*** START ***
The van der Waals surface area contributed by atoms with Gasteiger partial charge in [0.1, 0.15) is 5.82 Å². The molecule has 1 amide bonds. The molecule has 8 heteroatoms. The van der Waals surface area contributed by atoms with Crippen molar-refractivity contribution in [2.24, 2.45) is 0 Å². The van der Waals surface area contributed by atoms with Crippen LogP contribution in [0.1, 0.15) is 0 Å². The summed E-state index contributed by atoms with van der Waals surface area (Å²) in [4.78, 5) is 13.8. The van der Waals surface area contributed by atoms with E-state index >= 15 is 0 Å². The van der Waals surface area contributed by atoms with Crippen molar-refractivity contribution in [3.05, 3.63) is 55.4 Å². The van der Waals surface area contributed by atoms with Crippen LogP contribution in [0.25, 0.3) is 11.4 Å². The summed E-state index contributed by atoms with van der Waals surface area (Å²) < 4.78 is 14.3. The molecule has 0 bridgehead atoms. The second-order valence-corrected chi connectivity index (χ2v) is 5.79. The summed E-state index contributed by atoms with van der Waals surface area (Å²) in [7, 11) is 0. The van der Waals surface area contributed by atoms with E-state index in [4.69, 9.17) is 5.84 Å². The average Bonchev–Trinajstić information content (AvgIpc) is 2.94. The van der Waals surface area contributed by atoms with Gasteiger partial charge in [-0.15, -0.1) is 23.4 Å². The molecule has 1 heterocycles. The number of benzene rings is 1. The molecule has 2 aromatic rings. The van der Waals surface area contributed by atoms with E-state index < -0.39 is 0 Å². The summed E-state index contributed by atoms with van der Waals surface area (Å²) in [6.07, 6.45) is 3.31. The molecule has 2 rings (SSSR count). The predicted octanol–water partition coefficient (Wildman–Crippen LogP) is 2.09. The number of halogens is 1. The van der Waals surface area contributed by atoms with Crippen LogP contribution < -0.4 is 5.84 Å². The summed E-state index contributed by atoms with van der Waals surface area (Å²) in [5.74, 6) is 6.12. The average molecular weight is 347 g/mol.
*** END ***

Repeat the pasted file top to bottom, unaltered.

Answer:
The van der Waals surface area contributed by atoms with Gasteiger partial charge in [0.1, 0.15) is 5.82 Å². The molecule has 1 amide bonds. The molecule has 8 heteroatoms. The van der Waals surface area contributed by atoms with Crippen molar-refractivity contribution in [2.24, 2.45) is 0 Å². The van der Waals surface area contributed by atoms with Crippen LogP contribution in [0.1, 0.15) is 0 Å². The summed E-state index contributed by atoms with van der Waals surface area (Å²) in [4.78, 5) is 13.8. The van der Waals surface area contributed by atoms with E-state index >= 15 is 0 Å². The van der Waals surface area contributed by atoms with Crippen molar-refractivity contribution in [3.05, 3.63) is 55.4 Å². The van der Waals surface area contributed by atoms with Crippen LogP contribution in [0.25, 0.3) is 11.4 Å². The summed E-state index contributed by atoms with van der Waals surface area (Å²) < 4.78 is 14.3. The molecule has 0 bridgehead atoms. The second-order valence-corrected chi connectivity index (χ2v) is 5.79. The summed E-state index contributed by atoms with van der Waals surface area (Å²) in [7, 11) is 0. The van der Waals surface area contributed by atoms with E-state index in [4.69, 9.17) is 5.84 Å². The average Bonchev–Trinajstić information content (AvgIpc) is 2.94. The van der Waals surface area contributed by atoms with Gasteiger partial charge in [-0.15, -0.1) is 23.4 Å². The molecule has 1 heterocycles. The number of benzene rings is 1. The molecule has 2 aromatic rings. The van der Waals surface area contributed by atoms with E-state index < -0.39 is 0 Å². The summed E-state index contributed by atoms with van der Waals surface area (Å²) in [6.07, 6.45) is 3.31. The molecule has 2 rings (SSSR count). The predicted octanol–water partition coefficient (Wildman–Crippen LogP) is 2.09. The number of halogens is 1. The van der Waals surface area contributed by atoms with Crippen LogP contribution < -0.4 is 5.84 Å². The summed E-state index contributed by atoms with van der Waals surface area (Å²) in [5.74, 6) is 6.12. The average molecular weight is 347 g/mol.